It was a grey, rainy evening in Paris, and I was at loose ends. No dinner plans, no evening events, and gloomy weather. I slogged along rue Mouffetard towards home, anticipating a solitary evening and feeling a bit sorry for myself. How to find fun and companionship with no friends around?

Rue Mouffetard in the rain

Rue Mouffetard in the rain

The pedestrian market street was empty except for umbrella-toting locals and shopkeepers locking their stores for the night. At the end of the road, I passed a solitary café. Its warm lights spread a glow on the rainy cobblestones and illuminated its name, Verre à Pied, in block letters above the door.  Big glass windows in the small green storefront showed a deep, narrow room with a wood-and-marble bar. And there was a handwritten sign in the window:  Musique, mercredi soir, 21h. Music, Wednesday, 9:00 – just an hour from now.

Here was the distraction I needed. I felt a little skittish about eating alone, but I was determined to take advantage of the opportunity. I pushed open the door. There was a short menu on the blackboard: Boeuf bourguignon sounded like the perfect French comfort food. I made my way to a table in back, sat near an old wood stove, and settled down to observe the entertainment.

Le Verre à Pied in the sun

Le Verre à Pied in the sunshine

Patrons filled the small tables, chatting with the propriétaire tending the bar.  A guitarist arrived and began to croon French ballads. The audience hummed along and requested songs. I especially noticed a group at the next table, a man and two women. They sang along with all the songs, even harmonizing.  To my surprise, after a few songs the man stood and walked toward the guitarist, with applause from some of the diners.  He was stooped, slightly disheveled and seemed tired.  But when he reached the microphone, he straightened. He flipped up the collar of his leather jacket and greeted the crowd.  Then he launched into a romantic, dramatic interpretation of La Mer, a Charles Trenet love song.   The audience whistled and clapped, and he returned to his friends at the table.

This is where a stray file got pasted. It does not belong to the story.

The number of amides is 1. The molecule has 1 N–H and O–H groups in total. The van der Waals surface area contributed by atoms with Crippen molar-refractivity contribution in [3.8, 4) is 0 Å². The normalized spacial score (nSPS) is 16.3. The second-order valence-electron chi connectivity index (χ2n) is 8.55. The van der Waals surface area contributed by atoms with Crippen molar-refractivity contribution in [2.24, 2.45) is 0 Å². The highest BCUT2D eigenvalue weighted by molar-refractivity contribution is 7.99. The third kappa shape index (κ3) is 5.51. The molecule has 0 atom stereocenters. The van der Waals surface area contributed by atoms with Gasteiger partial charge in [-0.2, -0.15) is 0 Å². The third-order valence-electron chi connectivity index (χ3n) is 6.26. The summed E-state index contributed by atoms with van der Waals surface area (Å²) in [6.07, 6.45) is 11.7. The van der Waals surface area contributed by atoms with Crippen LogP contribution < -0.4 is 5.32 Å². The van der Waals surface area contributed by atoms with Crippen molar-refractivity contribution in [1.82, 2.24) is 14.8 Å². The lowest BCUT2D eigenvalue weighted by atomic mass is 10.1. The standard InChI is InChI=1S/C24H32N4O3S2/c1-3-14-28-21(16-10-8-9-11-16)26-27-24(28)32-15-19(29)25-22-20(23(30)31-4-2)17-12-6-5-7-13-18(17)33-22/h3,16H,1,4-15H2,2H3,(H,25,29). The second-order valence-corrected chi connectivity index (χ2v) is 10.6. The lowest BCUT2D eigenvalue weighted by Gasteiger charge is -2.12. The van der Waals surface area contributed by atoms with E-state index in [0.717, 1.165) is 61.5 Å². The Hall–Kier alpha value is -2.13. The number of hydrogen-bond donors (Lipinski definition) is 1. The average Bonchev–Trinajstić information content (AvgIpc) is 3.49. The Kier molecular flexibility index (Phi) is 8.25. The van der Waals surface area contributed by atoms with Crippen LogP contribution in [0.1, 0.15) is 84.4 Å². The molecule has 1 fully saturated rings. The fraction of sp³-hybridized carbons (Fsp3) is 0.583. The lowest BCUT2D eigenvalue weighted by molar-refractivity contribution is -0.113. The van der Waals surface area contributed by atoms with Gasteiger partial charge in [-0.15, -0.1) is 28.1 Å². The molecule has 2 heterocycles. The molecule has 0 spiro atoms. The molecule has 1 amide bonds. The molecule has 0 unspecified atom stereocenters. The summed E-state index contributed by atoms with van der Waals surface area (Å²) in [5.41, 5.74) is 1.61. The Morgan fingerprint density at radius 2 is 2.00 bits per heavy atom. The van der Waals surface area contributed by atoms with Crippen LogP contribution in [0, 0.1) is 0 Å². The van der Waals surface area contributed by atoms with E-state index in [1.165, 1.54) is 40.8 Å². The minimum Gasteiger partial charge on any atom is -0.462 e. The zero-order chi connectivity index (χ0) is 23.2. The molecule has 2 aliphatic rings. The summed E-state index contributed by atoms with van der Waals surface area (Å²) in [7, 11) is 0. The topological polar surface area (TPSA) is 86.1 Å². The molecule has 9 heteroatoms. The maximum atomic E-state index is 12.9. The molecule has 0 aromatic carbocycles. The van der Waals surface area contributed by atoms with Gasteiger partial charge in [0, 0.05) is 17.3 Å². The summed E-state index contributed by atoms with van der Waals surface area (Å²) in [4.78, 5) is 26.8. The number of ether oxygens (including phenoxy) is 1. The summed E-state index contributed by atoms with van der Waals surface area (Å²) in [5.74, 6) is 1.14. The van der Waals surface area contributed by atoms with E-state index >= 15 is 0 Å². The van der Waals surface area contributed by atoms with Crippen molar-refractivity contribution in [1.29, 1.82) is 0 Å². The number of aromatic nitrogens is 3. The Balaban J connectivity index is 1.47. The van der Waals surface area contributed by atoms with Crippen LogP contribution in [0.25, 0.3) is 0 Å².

M. Derrien, the smiling owner, warms the atmosphere

Other volunteer performers followed.  Then the guitarist seguéd into the Beatles.  Being American, I knew all the words, and couldn’t resist singing along from my seat.  The trio next to me moved their chairs closer, enthusiastically complimenting my singing and incorporating me into their conversation. We introduced ourselves – Serge, the singer, had a local reputation as an interpreter of French classics.  Sylvie, retired from civil service, was an active local volunteer.  Jocelyne, sociable and curious about the US, was visiting from the suburbs.   Collectively, they decided that I must perform too!

Yikes.  It seemed like a big step from a quiet dinner alone to belting out Beatles for an audience.  But before I even knew I’d said yes, I was at the microphone singing “I Want to Hold Your Hand”, then “Yesterday”, topped by a rousing sing-along of “Let It Be”.

Sylvie, Serge and Jocelyne, animated friends (and singers) at Sylvie's apartment

Sylvie, Serge and Jocelyne at Sylvie’s apartment

When the singing ended, Sylvie squeezed all four of us into her tiny Citroën, and drove to her nearby apartment.  Over a bottle of wine, we talked politics, health care and academics.  I learned that Serge looked tired because of a recent heart operation – “But I don’t feel tired when I sing,” he explained.   They welcomed me to the neighborhood, “Le quartier le plus sympa de Paris*.  Then we piled into the car again, and they delivered me to my apartment in a warm rush of international good feeling.

It took me days to absorb this sudden encounter with new friends and fun. How had it happened?  Partly, good luck.  I couldn’t expect to be welcomed spontaneously every night. But that evening reminded me that determination and a little risk-taking frequently pay off. In fact, they’re essential to living well as a part-time Parisian.


* * *

Since this event, I’ve been back to Le Verre à Pied (The Wine Glass) several times, and learned that it has been in operation since the 1930s.  It has kept its authenticity despite having been featured in the movie Amélie, and attracts a loyal clientele of residents, students and families.   There are art exhibits on the walls and a pile of books on the old stove for relaxing with wine or coffee.  Go early – it’s only open 9:00 to 9:00 (4:00pm Sundays). It no longer hosts music nights but the food, fait maison (home-made), is terrific. Le Verre à Pied, 118 bis rue Mouffetard 75005, 01 43 31 15 72.

Propriétaire – owner

Le quartier le plus sympa de Paris the most congenial neighborhood in Paris

Charles Trenet was a French singer/songwriter active from the late 1930s to mid-1950s.  Americans know La Mer, the song Serge sang, as Bobby Darin’s Somewhere Beyond the Sea.